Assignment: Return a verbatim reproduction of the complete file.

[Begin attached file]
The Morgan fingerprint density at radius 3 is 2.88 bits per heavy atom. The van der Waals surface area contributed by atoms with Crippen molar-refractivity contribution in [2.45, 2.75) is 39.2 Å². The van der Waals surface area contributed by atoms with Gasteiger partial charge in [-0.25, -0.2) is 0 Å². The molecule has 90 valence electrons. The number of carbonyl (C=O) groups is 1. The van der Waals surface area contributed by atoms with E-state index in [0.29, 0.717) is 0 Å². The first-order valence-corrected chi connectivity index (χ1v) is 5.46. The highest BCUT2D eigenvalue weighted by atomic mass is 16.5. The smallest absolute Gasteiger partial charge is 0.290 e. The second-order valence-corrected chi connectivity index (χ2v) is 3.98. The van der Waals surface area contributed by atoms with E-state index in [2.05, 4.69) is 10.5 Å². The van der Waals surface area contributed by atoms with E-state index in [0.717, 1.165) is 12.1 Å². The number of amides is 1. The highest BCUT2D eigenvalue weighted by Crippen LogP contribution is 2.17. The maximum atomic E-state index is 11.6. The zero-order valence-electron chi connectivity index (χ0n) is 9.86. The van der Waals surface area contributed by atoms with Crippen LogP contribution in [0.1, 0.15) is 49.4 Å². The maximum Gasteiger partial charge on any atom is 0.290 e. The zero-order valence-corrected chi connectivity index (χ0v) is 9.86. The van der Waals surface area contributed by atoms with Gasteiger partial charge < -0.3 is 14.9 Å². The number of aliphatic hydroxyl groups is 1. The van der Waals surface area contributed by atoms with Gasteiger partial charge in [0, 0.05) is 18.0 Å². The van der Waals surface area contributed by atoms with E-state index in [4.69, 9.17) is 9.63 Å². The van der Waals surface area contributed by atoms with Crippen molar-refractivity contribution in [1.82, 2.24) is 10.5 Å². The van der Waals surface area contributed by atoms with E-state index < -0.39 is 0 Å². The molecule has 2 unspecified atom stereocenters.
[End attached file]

The Morgan fingerprint density at radius 3 is 2.88 bits per heavy atom. The van der Waals surface area contributed by atoms with Crippen molar-refractivity contribution in [2.45, 2.75) is 39.2 Å². The van der Waals surface area contributed by atoms with Gasteiger partial charge in [-0.25, -0.2) is 0 Å². The molecule has 90 valence electrons. The number of carbonyl (C=O) groups is 1. The van der Waals surface area contributed by atoms with E-state index in [0.29, 0.717) is 0 Å². The first-order valence-corrected chi connectivity index (χ1v) is 5.46. The highest BCUT2D eigenvalue weighted by atomic mass is 16.5. The smallest absolute Gasteiger partial charge is 0.290 e. The second-order valence-corrected chi connectivity index (χ2v) is 3.98. The van der Waals surface area contributed by atoms with E-state index in [2.05, 4.69) is 10.5 Å². The van der Waals surface area contributed by atoms with E-state index in [0.717, 1.165) is 12.1 Å². The number of amides is 1. The highest BCUT2D eigenvalue weighted by Crippen LogP contribution is 2.17. The maximum atomic E-state index is 11.6. The zero-order valence-electron chi connectivity index (χ0n) is 9.86. The van der Waals surface area contributed by atoms with Crippen LogP contribution in [0.1, 0.15) is 49.4 Å². The maximum Gasteiger partial charge on any atom is 0.290 e. The zero-order valence-corrected chi connectivity index (χ0v) is 9.86. The van der Waals surface area contributed by atoms with Gasteiger partial charge < -0.3 is 14.9 Å². The number of aliphatic hydroxyl groups is 1. The van der Waals surface area contributed by atoms with Gasteiger partial charge in [0, 0.05) is 18.0 Å². The van der Waals surface area contributed by atoms with E-state index in [4.69, 9.17) is 9.63 Å². The van der Waals surface area contributed by atoms with Crippen molar-refractivity contribution in [1.82, 2.24) is 10.5 Å². The van der Waals surface area contributed by atoms with E-state index < -0.39 is 0 Å². The molecule has 2 unspecified atom stereocenters.